State pension: What next for WASPI women? DWP age change ‘failures’ found

WASPI: ‘We have been treated unjustly’ says director

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State Pension age was changed from 60 to 65 for women as a result of legislative changes taking place in 1995 and 2011. The women impacted were born from 1950 onwards, and the changes mean many have been required to wait longer for their state pension sum. However, many have said the change was not sufficiently communicated to them, or that they received no correspondence at all about the matter.

The so-called 1950s women asserted they had experienced financial and social hardships as a result.

After the matter was taken to the Parliamentary and Health Service Ombudsman (PHSO), an important update was announced this week.

The Ombudsman released its findings that “failings” had been found in the way the DWP communicated changes to women on their state pension age.

It said Government officials were too slow to tell many of the affected women about the impacts of the legislative changes.

Amanda Amroliwala, PHSO Chief Executive Officer, commented on the matter.

She said: “After a detailed investigation, we have found that DWP failed to act quickly enough once it knew a significant proportion of women were not aware of changes to their State Pension age.

“It should have written to the women affected at least 28 months earlier than it did.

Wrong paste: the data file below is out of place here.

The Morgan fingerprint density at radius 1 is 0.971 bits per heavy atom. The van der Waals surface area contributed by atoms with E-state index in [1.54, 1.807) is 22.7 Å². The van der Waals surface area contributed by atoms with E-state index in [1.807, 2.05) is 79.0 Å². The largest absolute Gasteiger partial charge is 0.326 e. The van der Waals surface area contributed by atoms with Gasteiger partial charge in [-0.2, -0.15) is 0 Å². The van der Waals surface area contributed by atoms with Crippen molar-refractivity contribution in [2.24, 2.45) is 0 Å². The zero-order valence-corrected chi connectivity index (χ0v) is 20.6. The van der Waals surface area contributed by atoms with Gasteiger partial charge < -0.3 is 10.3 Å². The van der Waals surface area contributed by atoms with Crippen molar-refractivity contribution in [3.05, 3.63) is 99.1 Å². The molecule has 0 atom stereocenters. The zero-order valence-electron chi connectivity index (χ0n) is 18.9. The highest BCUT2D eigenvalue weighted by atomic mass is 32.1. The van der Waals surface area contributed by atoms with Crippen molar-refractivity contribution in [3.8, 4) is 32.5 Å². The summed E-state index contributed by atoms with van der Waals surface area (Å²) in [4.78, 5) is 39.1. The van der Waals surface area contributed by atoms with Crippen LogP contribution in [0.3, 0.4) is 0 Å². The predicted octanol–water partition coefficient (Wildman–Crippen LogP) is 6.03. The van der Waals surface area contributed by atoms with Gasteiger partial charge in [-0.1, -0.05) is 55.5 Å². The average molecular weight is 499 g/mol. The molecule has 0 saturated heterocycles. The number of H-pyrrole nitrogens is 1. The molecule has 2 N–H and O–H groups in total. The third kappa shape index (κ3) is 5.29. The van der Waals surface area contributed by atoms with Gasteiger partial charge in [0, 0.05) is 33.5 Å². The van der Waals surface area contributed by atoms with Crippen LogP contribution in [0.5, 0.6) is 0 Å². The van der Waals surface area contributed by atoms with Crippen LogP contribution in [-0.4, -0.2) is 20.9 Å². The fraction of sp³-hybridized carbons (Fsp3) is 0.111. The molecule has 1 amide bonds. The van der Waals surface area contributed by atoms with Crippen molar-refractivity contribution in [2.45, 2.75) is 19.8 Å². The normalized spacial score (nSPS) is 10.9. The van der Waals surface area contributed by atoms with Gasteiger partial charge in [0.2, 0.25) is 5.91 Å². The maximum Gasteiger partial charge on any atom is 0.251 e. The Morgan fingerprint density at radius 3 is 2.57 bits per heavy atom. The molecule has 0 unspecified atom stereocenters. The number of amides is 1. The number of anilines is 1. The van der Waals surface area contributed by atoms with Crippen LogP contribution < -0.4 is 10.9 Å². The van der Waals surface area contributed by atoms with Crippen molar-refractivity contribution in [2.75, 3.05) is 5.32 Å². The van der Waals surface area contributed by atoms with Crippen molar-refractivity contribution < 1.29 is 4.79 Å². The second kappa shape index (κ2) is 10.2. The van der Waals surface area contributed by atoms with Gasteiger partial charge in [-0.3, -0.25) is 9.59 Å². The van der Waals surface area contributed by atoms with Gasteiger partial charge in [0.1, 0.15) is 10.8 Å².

“We will now consider the impact of these failings, and what action should be taken to address them.”

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Many campaign groups have called for further action on the matter, including Women Against State Pension Inequality (WASPI).

But what is next for the so-called WASPI women in regards to this ongoing issue?

At present, there is no timeline for the remainder of the PHSO’s investigations into the matter.

However, it is expected to progress quickly to come to a final conclusion.

Now maladministration has been found in stage one of the PHSO investigation, stage two will look at whether an injustice has taken place for the complainants.

If it is found there was an injustice that has not already been remedied, which is not guaranteed, then there is a third step.

The PHSO can then make recommendations to put things right.

It cannot recommend the DWP reimburse “lost” pensions, or revert the state pension age back to 60.

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However, it may make recommendations which could include compensation being paid. 

This will depend on the “severity of injustice” charted on the matter. 

Upon the PHSO’s announcement, a DWP spokesperson told “Both the High Court and Court of Appeal have supported the actions of the DWP, under successive governments dating back to 1995, and the Supreme Court refused the claimants permission to appeal.

“In a move towards gender equality, it was decided more than 25 years ago to make the State Pension age the same for men and women.”

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